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In my experience, Number of Lines is a completely meaningless value. Here's a great example. Some people on my programming team spent 4 months programming some software which took 30,000 lines (as counted by wc -l). They were applauded for doing "good work". Later, I spent a mere 2 days culling over the code and removing 3,000 lines. I was also applauded. But if lines of code is a measure of work... doesn't removing lines mean I'm destroying work?

Not at all, and everyone knows this. When I sorted through the code, I was making it much more readable, understandable, and just take advantage of many features which Perl allowed.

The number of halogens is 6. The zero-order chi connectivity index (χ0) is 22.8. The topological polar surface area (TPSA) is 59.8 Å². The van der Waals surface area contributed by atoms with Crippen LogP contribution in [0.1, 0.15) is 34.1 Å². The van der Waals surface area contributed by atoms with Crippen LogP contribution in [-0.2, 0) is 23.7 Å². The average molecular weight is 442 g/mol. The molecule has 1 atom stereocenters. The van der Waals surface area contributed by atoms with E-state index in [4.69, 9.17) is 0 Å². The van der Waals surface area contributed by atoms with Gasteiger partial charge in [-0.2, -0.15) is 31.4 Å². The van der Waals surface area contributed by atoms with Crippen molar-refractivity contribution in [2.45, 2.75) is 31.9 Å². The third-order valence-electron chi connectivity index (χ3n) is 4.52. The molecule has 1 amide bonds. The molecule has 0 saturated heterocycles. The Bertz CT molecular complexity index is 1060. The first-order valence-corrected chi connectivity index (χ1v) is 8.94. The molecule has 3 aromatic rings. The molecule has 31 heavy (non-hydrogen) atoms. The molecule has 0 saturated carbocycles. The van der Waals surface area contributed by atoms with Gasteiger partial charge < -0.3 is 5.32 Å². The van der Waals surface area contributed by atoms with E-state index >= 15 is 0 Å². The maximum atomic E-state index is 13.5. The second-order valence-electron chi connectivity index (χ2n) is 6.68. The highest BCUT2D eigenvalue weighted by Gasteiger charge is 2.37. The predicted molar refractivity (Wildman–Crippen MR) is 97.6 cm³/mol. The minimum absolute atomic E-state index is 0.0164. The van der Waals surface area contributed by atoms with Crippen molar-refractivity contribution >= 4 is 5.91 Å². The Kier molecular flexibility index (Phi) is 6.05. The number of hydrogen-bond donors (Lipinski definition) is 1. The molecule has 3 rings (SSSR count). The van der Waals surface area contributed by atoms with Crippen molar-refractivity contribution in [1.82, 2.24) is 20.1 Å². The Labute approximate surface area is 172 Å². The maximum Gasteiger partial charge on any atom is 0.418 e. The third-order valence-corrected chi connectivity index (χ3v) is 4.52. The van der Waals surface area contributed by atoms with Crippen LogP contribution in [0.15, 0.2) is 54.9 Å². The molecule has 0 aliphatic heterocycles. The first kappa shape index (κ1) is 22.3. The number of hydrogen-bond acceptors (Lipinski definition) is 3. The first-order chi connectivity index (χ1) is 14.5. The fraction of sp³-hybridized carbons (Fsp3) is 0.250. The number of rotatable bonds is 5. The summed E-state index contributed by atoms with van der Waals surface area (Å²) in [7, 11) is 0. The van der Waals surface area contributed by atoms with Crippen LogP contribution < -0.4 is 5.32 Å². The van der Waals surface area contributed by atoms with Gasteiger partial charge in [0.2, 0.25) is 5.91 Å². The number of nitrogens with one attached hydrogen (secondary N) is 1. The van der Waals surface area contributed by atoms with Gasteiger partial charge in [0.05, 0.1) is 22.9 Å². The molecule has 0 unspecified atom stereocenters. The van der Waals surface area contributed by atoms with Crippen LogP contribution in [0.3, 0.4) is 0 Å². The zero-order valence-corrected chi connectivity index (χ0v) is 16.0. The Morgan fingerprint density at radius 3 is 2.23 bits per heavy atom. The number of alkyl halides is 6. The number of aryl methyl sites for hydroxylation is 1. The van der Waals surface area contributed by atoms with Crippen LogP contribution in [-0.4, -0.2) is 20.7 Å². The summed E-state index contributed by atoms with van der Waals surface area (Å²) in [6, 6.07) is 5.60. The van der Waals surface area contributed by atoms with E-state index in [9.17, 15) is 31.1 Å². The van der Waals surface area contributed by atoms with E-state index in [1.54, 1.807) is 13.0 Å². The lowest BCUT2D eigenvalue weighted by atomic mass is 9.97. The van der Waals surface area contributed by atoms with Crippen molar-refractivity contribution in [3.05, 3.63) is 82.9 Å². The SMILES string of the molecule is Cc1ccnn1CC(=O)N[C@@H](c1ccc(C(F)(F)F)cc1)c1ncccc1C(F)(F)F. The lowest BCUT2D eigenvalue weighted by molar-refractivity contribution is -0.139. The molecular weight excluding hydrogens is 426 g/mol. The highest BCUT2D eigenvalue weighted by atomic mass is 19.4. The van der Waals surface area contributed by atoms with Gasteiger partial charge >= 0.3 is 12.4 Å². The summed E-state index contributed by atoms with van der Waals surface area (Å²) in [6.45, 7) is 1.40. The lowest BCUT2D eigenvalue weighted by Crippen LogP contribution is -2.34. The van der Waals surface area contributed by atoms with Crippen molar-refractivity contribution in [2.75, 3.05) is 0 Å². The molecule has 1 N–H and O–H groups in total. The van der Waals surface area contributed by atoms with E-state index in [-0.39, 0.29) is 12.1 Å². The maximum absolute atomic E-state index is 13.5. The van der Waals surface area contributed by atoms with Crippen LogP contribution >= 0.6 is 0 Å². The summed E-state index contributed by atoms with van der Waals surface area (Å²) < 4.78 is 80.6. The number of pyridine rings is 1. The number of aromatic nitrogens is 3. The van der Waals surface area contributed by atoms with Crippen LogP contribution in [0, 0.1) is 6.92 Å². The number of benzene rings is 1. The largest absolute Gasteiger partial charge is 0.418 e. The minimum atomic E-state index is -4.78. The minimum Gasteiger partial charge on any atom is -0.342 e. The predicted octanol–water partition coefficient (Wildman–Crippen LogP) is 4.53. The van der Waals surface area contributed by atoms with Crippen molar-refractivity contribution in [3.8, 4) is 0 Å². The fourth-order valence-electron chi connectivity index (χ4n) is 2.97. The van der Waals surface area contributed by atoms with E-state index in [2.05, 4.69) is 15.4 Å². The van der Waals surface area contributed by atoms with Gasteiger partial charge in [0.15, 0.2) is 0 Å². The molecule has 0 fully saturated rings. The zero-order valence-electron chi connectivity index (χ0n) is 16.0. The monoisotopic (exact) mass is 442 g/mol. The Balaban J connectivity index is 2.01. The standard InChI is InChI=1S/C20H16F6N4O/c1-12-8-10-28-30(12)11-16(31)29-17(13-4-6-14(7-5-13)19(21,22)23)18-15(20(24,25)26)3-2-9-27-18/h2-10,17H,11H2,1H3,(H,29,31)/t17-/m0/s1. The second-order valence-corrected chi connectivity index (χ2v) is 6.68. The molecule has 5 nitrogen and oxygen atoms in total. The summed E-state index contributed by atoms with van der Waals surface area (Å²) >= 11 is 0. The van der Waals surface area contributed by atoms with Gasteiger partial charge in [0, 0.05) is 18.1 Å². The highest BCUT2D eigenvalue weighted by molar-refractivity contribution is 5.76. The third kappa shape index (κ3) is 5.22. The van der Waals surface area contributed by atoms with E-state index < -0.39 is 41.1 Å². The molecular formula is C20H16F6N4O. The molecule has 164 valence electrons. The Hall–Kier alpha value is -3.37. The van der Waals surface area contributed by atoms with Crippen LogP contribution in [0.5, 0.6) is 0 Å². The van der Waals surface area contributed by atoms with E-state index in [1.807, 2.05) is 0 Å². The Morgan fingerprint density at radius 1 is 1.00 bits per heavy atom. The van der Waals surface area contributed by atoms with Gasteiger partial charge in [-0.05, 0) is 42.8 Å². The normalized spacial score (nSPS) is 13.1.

Lines of code only measures the programmer's understanding of the problem.

It's very important to realize this. "Everything should be made as simple as possible, but not simpler." If you have too few lines of code, you might not fully understand the problem. If you have too many lines of code, maybe you've missed an elegant solution. But there's just no way to know if a solution is "good" or "bad". You can only compare it to other solutions..

A better metric of how well code is written is to go over a section of code and explain it to someone else. Time how long it takes for someone else to understand the body of code. Your metric is time / lines. Note that line counts include comments, because comments aide in the (mis)understanding of the problem. This metric gives you a far better understanding of true code ellegance. Well written code will be easier to understand than poorly written code.


In reply to Line Counts are (mostly) Meaningless by tedv
in thread Line-counts of perl programs/modules by Tarka

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